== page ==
AUSTIN (KXAN) — To give city parks a boost, the Austin Parks and Recreation Department (PARD) wants to make it more expensive for developers to build homes, but some worry it’ll make living in the city even more unaffordable.

The Parkland Dedication fees doubled last year and are set to double or triple again for the next fiscal year.

“The parkland fees allow the city to keep up with growth, prevent overcrowding of parks and expand park access through acquisition and land development,” explained a PARD spokesperson during a city council budget workshop Tuesday.

Builders said that puts them in a tough position.

“Your choice is to either pay the fee and pass it on or to not build. And neither one of those things are beneficial in terms of Austin’s housing affordability crisis,” said Scott Turner, president of the Home Builders Association of Greater Austin.

Turner, who also owns Riverside Homes, a home building company, said if they choose to build, that’s thousands of extra dollars they’ll have to pass down to renters and buyers.

He points to a study by the National Association of Homebuilders that found for every $1,000 increase in the median price of a new home, about a thousand Austin families get priced out.

“To put the Parkland fee in that context, if our fee is going up by around $5,000 or so this year, that’s about 5,000 families that can no longer afford to buy a home in Austin,” Turner said.

The Real Estate Council of Austin said last year’s fee increase resulted in an increase in rent for new apartments by $10 to $50 per month.

They also said the increase stopped the development of hundreds or even thousands of new housing units in Austin.

Another recent study by the Texas A&M Real Estate Research Center found Austin is one of the most expensive cities in Texas to build a home due to permitting and developer fees.

PARD said without the increase in fees, unless more bond funds are made available, “the parks level of service will continue to decline.”

Shannon Murray said parks should remain a priority for Austin — it’s where she spends a lot of her time when visiting from Houston.

“It’s definitely something that makes Austin stand out,” she said.

But she doesn’t think the decision is fair.

“The parks belong to everyone. Why does it have to be an either-or choice of: do we maintain our parks or do we make housing affordable?” she said.

City council member Natasha Harper-Madison agreed.

“Maybe we don’t have to continue to have this, you know, parks or housing conversation. In fact, it’s my sincere hope that we never have to do that again,” she said.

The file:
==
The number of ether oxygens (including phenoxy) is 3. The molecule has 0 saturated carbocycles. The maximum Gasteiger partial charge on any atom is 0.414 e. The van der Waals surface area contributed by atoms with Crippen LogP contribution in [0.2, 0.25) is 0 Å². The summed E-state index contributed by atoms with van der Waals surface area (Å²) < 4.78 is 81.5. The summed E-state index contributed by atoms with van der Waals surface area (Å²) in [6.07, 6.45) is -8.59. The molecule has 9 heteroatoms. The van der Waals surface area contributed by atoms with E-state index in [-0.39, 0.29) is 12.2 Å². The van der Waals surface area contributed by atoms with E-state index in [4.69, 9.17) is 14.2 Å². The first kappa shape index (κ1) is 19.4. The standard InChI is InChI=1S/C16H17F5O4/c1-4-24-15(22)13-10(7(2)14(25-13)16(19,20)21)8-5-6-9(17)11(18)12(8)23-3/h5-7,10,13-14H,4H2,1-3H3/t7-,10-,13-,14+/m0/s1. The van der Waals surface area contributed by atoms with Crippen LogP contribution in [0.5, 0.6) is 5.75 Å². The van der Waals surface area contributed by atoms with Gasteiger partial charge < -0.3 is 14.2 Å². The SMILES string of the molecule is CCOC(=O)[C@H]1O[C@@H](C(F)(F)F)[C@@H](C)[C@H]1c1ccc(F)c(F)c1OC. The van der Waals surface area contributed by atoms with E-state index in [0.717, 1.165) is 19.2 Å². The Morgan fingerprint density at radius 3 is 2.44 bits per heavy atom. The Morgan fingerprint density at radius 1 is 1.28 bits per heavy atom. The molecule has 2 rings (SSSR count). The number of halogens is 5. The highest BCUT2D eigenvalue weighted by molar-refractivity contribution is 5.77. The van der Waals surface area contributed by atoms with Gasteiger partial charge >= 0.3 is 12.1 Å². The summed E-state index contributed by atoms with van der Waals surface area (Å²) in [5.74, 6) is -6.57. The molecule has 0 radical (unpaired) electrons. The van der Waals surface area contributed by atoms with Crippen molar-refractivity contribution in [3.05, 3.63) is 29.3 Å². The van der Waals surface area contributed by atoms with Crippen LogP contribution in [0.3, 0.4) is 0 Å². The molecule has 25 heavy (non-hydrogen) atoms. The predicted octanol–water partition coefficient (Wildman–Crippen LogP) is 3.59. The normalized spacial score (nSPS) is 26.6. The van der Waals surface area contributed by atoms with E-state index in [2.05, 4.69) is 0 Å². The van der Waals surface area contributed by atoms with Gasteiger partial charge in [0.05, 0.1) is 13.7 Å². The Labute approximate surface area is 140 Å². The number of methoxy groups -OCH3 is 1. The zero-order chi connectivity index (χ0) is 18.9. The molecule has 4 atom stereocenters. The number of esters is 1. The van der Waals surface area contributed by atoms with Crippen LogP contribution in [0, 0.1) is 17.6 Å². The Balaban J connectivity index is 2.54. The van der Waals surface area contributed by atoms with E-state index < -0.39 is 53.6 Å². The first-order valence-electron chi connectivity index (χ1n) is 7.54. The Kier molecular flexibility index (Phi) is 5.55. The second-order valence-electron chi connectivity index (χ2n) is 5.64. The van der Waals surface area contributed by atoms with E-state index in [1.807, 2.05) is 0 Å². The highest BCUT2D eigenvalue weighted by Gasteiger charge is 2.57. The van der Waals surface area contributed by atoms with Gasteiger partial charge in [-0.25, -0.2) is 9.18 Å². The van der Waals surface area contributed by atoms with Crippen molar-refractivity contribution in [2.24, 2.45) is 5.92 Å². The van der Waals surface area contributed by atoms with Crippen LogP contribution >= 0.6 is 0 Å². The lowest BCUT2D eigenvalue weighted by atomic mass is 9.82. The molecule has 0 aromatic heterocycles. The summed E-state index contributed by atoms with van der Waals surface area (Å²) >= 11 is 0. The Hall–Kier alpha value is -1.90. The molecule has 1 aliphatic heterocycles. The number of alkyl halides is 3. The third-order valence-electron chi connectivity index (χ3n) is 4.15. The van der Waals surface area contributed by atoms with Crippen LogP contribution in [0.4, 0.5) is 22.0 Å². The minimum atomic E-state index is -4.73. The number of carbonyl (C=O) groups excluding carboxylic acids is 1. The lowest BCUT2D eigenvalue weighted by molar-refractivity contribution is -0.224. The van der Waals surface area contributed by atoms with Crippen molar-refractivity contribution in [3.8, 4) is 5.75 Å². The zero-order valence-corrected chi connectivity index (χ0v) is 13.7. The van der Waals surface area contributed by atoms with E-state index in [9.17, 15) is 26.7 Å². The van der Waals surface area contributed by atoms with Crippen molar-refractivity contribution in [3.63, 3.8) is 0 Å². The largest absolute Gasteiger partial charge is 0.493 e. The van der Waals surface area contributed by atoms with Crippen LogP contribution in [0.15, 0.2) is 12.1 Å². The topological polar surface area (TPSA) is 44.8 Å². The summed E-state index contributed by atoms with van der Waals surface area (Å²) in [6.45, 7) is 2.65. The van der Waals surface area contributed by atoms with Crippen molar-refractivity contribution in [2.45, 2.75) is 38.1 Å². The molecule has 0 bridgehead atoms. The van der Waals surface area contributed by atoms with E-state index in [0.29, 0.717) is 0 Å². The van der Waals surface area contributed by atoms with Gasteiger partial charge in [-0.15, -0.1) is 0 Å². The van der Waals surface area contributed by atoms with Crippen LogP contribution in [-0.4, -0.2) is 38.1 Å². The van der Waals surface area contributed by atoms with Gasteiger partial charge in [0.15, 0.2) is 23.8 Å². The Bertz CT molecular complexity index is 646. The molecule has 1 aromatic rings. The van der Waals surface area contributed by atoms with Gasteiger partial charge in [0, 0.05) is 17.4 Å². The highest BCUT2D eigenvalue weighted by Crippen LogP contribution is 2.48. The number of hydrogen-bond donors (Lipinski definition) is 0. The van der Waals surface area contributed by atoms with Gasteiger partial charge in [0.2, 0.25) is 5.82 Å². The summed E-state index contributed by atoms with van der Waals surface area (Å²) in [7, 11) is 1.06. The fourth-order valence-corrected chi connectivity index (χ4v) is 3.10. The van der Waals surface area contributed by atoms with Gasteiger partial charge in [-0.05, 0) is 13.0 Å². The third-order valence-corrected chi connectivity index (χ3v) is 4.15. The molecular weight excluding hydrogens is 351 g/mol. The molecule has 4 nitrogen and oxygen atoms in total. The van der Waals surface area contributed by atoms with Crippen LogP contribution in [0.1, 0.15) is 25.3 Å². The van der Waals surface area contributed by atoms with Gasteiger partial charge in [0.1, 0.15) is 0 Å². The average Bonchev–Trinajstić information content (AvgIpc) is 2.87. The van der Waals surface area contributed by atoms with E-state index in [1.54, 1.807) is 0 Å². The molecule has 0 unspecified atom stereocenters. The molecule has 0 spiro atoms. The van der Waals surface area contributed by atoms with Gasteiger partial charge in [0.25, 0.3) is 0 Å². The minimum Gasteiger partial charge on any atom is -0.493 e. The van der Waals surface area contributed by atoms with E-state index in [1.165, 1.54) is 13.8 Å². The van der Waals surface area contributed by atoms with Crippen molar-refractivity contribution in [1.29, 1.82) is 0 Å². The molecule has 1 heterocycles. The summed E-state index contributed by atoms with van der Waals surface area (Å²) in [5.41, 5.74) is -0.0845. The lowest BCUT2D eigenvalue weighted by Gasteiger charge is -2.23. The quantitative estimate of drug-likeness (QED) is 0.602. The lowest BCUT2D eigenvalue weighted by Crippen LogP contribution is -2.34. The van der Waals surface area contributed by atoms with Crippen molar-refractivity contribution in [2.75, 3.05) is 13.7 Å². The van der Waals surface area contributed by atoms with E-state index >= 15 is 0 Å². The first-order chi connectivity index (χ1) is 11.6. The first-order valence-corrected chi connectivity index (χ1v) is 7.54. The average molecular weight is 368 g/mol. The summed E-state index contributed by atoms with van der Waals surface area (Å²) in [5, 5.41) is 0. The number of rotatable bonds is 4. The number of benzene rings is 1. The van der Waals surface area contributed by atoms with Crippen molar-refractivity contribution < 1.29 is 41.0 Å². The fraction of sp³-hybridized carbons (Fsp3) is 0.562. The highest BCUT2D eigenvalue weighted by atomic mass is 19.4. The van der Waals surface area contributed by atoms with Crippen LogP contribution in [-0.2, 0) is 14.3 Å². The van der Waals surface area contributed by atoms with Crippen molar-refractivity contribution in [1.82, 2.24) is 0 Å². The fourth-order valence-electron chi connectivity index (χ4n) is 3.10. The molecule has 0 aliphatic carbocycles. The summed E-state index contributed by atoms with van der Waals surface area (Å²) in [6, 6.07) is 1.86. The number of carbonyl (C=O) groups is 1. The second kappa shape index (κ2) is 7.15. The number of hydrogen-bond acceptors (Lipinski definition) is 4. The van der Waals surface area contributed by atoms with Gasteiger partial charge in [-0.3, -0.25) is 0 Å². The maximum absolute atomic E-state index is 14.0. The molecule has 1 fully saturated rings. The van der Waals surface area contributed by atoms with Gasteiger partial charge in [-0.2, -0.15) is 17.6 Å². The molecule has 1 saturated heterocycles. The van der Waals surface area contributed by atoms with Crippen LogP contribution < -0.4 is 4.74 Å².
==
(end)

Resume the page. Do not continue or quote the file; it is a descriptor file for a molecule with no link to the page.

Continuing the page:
Harper-Madison is looking to pause the fee hike.

“It’s a complex subject matter, and we really need to figure out the best way to calibrate it, so that nothing has to be lost on it,” she said. “There are other fees that we should be looking at.”

PARD said if fees are frozen at FY2022, it anticipates losing out on $15 to $18 million in Parkland Dedication Fees in FY2023.

The agency said it would also affect access to parks in the long run.

“Today, 32% of Austin residents are not within walking distance of a park. Fifty to 60% of population growth by 2040 is forecasted to occur in park deficient areas, with the majority of the areas located in the Eastern Crescent,” a spokesperson wrote in an email to KXAN News.

But Harper-Madison said it’s worth it to take one year to take an in-depth look at the fee’s impact on housing.

“Basically, it’s just another opportunity to remove barriers to the production of the yield that we so desperately need,” she said.

Turner said it’s a good plan to pause and try to rein in affordability.

“I love Austin, but we wouldn’t be able to live here because the housing prices have just gone up so much,” Murray said.

New parkland fees for commercial developers

As part of budget discussions, city council members are also deciding whether to make commercial developers also pay a parkland dedication fee to give parks a boost.

The move could add hundreds of thousands of dollars in fees for a single building, which commercial developers say could be passed to tenants of those buildings, like small business owners.

If passed, PARD estimates it could bring in $4 million to its budget.

The ordinance would not apply to civic buildings like schools, hospitals or daycares.

City council could take action on it along with a public hearing scheduled for Aug. 17.

Final decisions on both commercial and residential fees are expected when the final budget is voted on, which is scheduled for Aug. 19.